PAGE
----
FIG. 4 sets forth a schematic block diagram of control circuit 50 in combination with light and button assemblies 80 through 89. It will be apparent to those skilled in the art, that control circuit 50 may be fabricated in accordance with conventional fabrication techniques typical of small electronic microprocessor driven circuitry of the type commonly used in toys and other apparatus.
More specifically, control circuit 50 includes a microprocessor 60 and memory 61 associated therewith. Microprocessor 60 and memory 61 are fabricated in accordance with conventional fabrication techniques such that microprocessor 60 operates in accordance with a stored program or instruction set residing within memory 61. FIGS. 5 and 6 set forth flow diagrams of the operative game play software within memory 61. Control circuit 50 further includes a light driver having an input coupled to microprocessor 60. Light driver 62 is fabricated in accordance with conventional fabrication techniques and operates in response to digital commands provided by microprocessor 60 to selectively activate a plurality of devices operatively coupled to light driver 62. Accordingly, light driver 62 includes a plurality of outputs 70 through 79 each operatively coupled to a respective one of light and button assemblies 80 through 89. It will be recalled from FIG. 2 and the descriptions utilized in connection therewith that light and button assemblies 80 through 89 utilize the structure set forth in FIG. 2 to provide illumination of a selected light button assembly by pressing the associated button supported thereby.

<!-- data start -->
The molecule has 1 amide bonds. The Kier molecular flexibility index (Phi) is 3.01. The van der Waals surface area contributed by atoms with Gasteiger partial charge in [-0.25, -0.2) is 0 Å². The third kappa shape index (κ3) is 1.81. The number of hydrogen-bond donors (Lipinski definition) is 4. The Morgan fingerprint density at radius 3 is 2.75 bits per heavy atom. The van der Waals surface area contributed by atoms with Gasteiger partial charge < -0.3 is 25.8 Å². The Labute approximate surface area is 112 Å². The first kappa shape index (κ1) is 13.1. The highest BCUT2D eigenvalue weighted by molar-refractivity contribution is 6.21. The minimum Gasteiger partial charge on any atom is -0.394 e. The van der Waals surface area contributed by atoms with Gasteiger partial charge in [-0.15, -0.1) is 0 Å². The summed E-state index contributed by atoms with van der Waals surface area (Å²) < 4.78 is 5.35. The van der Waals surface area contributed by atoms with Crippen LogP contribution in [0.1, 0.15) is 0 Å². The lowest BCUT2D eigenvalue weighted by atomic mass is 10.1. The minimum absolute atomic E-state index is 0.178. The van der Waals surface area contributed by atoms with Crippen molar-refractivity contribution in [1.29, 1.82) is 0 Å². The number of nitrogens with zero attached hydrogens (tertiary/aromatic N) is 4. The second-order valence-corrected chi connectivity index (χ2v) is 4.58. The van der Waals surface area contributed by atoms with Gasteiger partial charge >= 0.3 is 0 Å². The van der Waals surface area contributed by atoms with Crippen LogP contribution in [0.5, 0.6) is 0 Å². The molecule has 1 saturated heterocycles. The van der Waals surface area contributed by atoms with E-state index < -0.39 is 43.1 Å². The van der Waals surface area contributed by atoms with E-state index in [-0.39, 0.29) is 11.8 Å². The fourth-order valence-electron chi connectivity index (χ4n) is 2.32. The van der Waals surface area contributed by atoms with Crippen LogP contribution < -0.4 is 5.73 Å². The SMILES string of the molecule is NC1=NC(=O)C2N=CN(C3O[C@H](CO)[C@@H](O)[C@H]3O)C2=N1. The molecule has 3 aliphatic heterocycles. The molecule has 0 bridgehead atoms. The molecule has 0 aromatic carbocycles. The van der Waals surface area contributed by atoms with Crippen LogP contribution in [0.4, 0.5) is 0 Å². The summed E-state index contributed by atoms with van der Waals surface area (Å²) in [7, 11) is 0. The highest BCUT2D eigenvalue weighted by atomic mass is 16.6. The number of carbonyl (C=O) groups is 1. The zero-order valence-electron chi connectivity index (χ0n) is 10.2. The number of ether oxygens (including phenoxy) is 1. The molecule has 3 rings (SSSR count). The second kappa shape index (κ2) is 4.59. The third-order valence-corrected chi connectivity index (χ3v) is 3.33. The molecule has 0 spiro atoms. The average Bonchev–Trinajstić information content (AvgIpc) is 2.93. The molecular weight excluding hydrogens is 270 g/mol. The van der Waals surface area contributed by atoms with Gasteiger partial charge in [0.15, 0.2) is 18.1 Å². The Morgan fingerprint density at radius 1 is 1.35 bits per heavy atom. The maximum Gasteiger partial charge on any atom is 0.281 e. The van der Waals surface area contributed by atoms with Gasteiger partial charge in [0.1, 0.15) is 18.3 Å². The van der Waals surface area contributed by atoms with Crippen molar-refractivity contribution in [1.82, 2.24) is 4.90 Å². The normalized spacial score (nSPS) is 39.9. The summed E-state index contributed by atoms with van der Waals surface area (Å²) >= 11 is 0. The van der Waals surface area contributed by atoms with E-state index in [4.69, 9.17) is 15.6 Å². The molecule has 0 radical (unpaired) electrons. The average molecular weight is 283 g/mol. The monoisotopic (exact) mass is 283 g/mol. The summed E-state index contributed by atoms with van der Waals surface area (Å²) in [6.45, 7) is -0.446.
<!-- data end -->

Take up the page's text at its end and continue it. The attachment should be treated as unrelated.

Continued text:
Returning to. FIG. 4, control circuit 50 further includes a conventional sound circuit 63 having a plurality of inputs 90 through 99. Sound circuit 63 is further coupled to a conventional electro-acoustic transducer represented in FIG. 4 by a speaker 64. Sound circuit 63 is fabricated in accordance with conventional fabrication techniques and utilizes an internal memory having stored audio data and a microprocessor having a stored instruction set operative to provide appropriate output audio signals in response to one or more inputs. It will be well understood by those skilled in the art, that virtually any standard sound circuit may be utilized in place of sound circuit 63. The essential characteristic of sound circuit 63 is the provision of appropriate signals to speaker 64 for audibilizing a predetermined speech message or sound combination each time an input signal is received at one or more of inputs 90 through 99. For example, a combination of a microprocessor, read only memory, audio synthesizer and audio output amplifier suitable for functioning as sound circuit 63 is formed as a single integrated circuit chip device manufactured by Texan Instruments, Inc. under the device name TMS 50C44. However, it will be understood that a variety of sound integrated devices may be utilized for sound circuit 63.